Wander late into a morning meeting, and you probably won’t be the only one with a story to tell.
Maybe a packed Red Line train or No. 7 bus passed you by. Maybe your 8:10 arrived in West Natick 10 minutes late, again. Or maybe you were stuck in a traffic jam that seemed to stretch all the way across Charlestown.
Getting around Greater Boston has never been particularly easy, at least at rush hour. But to many business leaders, it now feels like we’ve become a victim of our own success. The jobs keep coming. The transit capacity? That’s another story.
Just ask JD Chesloff, executive director of the Massachusetts Business Roundtable. Chesloff just wrapped up his annual membership survey for the group, an association of 80-plus senior executives at many of the state’s biggest employers. The number one issue on everyone’s minds: transportation.
In the past, finding talent was the biggest concern. Yes, that’s still a huge issue. But it’s secondary now to getting that talent in the door every day.
With that input, transportation will be a driving factor in the Roundtable’s discussions this fall for its 2019 legislative agenda.
But the Roundtable won’t be alone. Rick Dimino, the president of A Better City, says he wants to see the region’s business groups unite next year to press for faster fixes and a more rapid expansion of services — and for a plan to help pay for it all.
Yes, several business groups backed the legal challenge that killed the “millionaires tax,” which could have diverted nearly $1 billion a year to transportation needs. But they aren’t necessarily opposed to a “revenue solution” — that is, more taxes.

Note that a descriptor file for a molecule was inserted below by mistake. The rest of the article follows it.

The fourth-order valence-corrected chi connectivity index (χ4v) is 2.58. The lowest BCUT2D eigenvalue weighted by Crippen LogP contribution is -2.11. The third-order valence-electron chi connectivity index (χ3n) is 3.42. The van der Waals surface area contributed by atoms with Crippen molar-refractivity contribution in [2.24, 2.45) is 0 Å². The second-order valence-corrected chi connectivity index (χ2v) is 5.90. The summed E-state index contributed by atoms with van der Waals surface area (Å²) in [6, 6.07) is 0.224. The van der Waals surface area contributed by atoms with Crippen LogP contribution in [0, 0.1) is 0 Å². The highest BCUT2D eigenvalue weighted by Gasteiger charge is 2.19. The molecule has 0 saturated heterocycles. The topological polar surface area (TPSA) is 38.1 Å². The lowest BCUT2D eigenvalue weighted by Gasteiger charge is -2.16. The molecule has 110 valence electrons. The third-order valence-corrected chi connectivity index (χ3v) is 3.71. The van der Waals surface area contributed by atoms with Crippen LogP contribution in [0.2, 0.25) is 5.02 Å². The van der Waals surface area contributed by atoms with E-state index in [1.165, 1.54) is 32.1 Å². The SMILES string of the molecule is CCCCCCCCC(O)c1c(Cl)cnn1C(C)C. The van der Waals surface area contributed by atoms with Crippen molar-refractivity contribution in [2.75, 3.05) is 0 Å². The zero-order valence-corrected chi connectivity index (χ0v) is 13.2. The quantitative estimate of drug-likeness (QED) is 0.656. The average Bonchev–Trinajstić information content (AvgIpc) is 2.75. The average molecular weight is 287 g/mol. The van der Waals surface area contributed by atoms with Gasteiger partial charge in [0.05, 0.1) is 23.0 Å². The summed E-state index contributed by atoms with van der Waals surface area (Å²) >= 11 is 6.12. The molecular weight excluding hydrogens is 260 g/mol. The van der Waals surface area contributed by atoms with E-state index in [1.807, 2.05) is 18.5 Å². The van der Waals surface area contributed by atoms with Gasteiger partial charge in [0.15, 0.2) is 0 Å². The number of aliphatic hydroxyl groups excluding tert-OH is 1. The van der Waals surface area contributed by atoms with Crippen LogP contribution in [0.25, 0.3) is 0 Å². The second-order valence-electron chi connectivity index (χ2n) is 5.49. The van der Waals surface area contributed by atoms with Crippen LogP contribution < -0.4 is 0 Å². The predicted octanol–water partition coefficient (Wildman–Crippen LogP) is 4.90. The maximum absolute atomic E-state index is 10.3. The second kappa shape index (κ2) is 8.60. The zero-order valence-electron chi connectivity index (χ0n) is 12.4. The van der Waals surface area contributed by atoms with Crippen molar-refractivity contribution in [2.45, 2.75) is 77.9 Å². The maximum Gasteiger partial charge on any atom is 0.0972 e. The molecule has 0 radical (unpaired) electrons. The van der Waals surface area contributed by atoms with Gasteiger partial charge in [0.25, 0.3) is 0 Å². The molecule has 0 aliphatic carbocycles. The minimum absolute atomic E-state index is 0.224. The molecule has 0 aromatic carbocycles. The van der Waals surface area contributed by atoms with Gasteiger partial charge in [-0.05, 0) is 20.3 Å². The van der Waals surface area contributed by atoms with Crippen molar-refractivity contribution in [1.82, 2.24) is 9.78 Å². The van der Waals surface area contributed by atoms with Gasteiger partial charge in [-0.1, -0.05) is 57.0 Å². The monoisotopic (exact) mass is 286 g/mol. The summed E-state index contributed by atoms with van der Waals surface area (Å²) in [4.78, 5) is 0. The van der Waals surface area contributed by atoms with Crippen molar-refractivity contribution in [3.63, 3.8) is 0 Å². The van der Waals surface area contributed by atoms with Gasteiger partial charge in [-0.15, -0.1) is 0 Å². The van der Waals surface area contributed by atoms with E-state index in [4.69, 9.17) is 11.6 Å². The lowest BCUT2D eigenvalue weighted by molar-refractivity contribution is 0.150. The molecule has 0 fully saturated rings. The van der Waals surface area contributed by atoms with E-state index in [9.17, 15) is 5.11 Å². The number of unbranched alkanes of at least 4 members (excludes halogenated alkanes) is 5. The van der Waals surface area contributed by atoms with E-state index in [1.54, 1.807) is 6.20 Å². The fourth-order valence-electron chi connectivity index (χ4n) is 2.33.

(Don’t forget their expensive but unsuccessful effort in 2014 to protect an inflation-based index for the state’s gas tax.)
Many companies are already chipping in. They’re paying for shuttle buses, subsidizing transit passes, and encouraging people to commute at different times or to work from home. Developers are ponying up big bucks for train stations: Assembly, Boston Landing, Lechmere.
And fans of connecting Springfield with Boston via higher-speed rail are finally gaining traction. State officials just hired a consultant to study the feasibility of 90-minute trips between the two cities.
Support from business leaders in the Boston area, such as Suffolk Construction chief John Fish, underscored the project’s importance to this region, not just the Pioneer Valley.
Governor Charlie Baker is often praised by executives for the work he’s done to modernize the MBTA and prepare it for another snowy winter. But some privately grumble that the administration isn’t ambitious or aggressive enough with its repair plans or new projects.
Baker’s team would say that they’re trying to be strategic. The MBTA, for example, is studying a potential broad revamp of the commuter rail system. And Baker’s former chief of staff, Steve Kadish, is leading a commission charged with looking at the future of transportation.
That group is analyzing the ways in which people get around the state will evolve, with an eye toward what the system should look like in 2040. Perhaps some shorter-term fixes will emerge. But business leaders don’t want to wait two more decades for solutions.